# How to Make Your Statistical Results Stand Out in Scientific Writing

August 14, 2024
Dr. Jane Doe
United States
Statistics
Dr. Jane Doe, a Ph.D. in Statistics with 15+ years of experience, offers personalized tutoring, detailed homework assistance, and exam prep. Specializing in regression analysis, hypothesis testing, and statistical software, she ensures students understand concepts thoroughly. Contact Dr. Doe for expert, student-focused statistics support.

When presenting statistical results in a scientific paper, it's crucial to follow best practices to ensure clarity and precision. This guide will provide you with a structured approach to presenting summary statistics, test statistics, p-values, and other relevant information. Here’s how you can effectively communicate your statistical findings in any scientific paper. This blog will be beneficial for those students also who want to show statistical results in a better manner while solving their statistics homework.

## 1. Choosing the Right Numbers to Present

### Key Statistics to Include:

• Test Statistic: Depending on the test, include the relevant statistic (e.g., t for t-tests, F for ANOVAs).
• Degrees of Freedom: This contextualizes the test statistic (e.g., t(9)).
• P Value: Indicates the significance of your results (e.g., P = 0.022).
• Effect Size: Provides context to the practical significance of your findings (e.g., mean difference or percentage change).

Example:

If you conducted a Welch’s t-test, you might present the results as: “There were 23% fewer loopers on sprayed kale (t(9) = 2.77, P = 0.022).”

## 2. Deciding Where to Present Your Numbers

### In-Text:

• Use for simple statistics.
• Keep sentences concise to maintain readability.

### Figures:

• Ideal for moderately complex statistics.
• Avoid cluttering the figure with too many numbers.

### Tables:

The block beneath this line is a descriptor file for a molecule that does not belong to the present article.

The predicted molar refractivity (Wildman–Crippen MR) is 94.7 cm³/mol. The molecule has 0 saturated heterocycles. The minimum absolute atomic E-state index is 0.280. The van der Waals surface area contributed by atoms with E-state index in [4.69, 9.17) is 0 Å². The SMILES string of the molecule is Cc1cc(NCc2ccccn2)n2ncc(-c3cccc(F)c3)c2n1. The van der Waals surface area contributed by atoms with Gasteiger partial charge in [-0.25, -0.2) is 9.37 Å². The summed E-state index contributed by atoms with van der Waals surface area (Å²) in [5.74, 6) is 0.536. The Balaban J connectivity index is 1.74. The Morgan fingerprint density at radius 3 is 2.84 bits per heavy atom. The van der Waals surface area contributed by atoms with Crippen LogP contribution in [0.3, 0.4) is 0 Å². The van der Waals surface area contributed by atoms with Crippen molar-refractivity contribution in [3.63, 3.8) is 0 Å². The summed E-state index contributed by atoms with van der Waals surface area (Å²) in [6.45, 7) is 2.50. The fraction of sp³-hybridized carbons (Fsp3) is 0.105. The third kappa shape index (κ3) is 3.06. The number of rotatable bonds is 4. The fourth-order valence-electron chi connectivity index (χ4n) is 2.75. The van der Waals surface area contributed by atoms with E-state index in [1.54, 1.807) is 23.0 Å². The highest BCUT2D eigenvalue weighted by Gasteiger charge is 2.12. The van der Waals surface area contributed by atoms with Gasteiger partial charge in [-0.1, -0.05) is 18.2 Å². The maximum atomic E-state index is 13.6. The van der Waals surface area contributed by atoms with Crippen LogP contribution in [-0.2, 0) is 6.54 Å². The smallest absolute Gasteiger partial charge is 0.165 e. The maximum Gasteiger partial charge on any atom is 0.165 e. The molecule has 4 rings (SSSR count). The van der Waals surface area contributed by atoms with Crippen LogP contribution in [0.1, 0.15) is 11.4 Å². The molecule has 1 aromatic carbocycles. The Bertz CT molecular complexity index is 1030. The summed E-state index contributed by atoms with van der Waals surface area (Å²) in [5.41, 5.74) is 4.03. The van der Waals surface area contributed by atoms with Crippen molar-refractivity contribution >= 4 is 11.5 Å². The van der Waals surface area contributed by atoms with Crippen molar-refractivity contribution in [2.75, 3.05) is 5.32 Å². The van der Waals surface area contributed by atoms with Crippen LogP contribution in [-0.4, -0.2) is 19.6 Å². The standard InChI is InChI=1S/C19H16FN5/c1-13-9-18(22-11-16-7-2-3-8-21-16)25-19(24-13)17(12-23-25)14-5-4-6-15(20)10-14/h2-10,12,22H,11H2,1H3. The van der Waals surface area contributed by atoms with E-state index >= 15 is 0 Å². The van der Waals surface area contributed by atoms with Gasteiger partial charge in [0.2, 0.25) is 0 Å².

• Best for complex statistics that involve multiple comparisons or variables.
• Design tables carefully to enhance readability.

### Online Supplement:

• Use for secondary statistics, detailed assumptions tests, or alternative analyses.
• Remember that these are rarely read, so include only what’s necessary.

## 3. Balancing Statistics and Narrative

### Pattern First, Statistics Second:

• Lead with the biological or substantive pattern.
• Follow with the statistical evidence.
• Avoid sentences that focus solely on the statistics.

Example:

“Sprayed kale had significantly fewer loopers than unsprayed kale, with a 23% reduction in looper density (t(9) = 2.77, P = 0.022).”

## 4. Reporting P Values

### Exact P Values:

• Report the exact value (e.g., P = 0.022) rather than a threshold (e.g., P < 0.05).
• This allows for greater transparency and utility in meta-analyses.

### Significant Digits:

• Use 2-3 significant digits for P values and test statistics.
• Avoid unnecessary precision (e.g., P = 0.022823511).

## 5. Handling Marginally Significant Results

### P = 0.051:

• Understand that the distinction between P = 0.049 and P = 0.051 is minimal.
• It’s acceptable to describe P = 0.051 as “marginally significant” based on the context and existing guidelines.

## 6. Writing About Statistical Results

### Clear and Concise Reporting:

• Provide a clear narrative that guides the reader through your findings.
• Emphasize the biological or substantive implications first, followed by the statistical support.

Example:

“In our study, the new insecticide reduced the average density of cabbage loopers on kale by 23%. This reduction was statistically significant (t(9) = 2.77, P = 0.022), indicating the effectiveness of the treatment.”

## Conclusion

While statistical analysis is critical, clear communication of your findings is equally important. By following these guidelines, you can ensure that your statistical results are presented in a way that is both accurate and accessible to your readers. Always remember to respect your audience by leading them through the story your data is telling, making your scientific contributions as impactful as possible.